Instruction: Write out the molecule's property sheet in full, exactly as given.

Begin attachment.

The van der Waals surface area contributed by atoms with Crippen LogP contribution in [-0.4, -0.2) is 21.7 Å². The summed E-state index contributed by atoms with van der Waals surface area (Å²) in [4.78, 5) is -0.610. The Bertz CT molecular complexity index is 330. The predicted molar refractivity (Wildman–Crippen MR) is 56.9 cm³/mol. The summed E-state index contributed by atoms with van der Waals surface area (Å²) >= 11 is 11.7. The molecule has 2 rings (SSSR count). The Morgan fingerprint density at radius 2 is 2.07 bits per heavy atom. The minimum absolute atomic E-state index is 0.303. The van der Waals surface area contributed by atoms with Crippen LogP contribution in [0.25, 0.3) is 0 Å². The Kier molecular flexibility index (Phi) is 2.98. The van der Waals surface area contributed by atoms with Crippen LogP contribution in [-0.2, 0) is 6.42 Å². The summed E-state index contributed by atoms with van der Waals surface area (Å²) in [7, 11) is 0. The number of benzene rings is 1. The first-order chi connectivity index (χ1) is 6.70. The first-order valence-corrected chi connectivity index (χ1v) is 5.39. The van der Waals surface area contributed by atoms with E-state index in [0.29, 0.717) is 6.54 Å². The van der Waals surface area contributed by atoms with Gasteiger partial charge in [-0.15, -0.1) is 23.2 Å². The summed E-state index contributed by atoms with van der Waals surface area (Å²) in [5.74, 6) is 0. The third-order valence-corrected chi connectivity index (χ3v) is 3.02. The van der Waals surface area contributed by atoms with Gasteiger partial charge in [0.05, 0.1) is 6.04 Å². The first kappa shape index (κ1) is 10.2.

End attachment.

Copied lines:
The van der Waals surface area contributed by atoms with Crippen LogP contribution in [-0.4, -0.2) is 21.7 Å². The summed E-state index contributed by atoms with van der Waals surface area (Å²) in [4.78, 5) is -0.610. The Bertz CT molecular complexity index is 330. The predicted molar refractivity (Wildman–Crippen MR) is 56.9 cm³/mol. The summed E-state index contributed by atoms with van der Waals surface area (Å²) >= 11 is 11.7. The molecule has 2 rings (SSSR count). The Morgan fingerprint density at radius 2 is 2.07 bits per heavy atom. The minimum absolute atomic E-state index is 0.303. The van der Waals surface area contributed by atoms with Crippen LogP contribution in [0.25, 0.3) is 0 Å². The Kier molecular flexibility index (Phi) is 2.98. The van der Waals surface area contributed by atoms with Crippen LogP contribution in [-0.2, 0) is 6.42 Å². The summed E-state index contributed by atoms with van der Waals surface area (Å²) in [7, 11) is 0. The number of benzene rings is 1. The first-order chi connectivity index (χ1) is 6.70. The first-order valence-corrected chi connectivity index (χ1v) is 5.39. The van der Waals surface area contributed by atoms with E-state index in [0.29, 0.717) is 6.54 Å². The van der Waals surface area contributed by atoms with Gasteiger partial charge in [-0.15, -0.1) is 23.2 Å². The summed E-state index contributed by atoms with van der Waals surface area (Å²) in [5.74, 6) is 0. The third-order valence-corrected chi connectivity index (χ3v) is 3.02. The van der Waals surface area contributed by atoms with Gasteiger partial charge in [0.05, 0.1) is 6.04 Å². The first kappa shape index (κ1) is 10.2.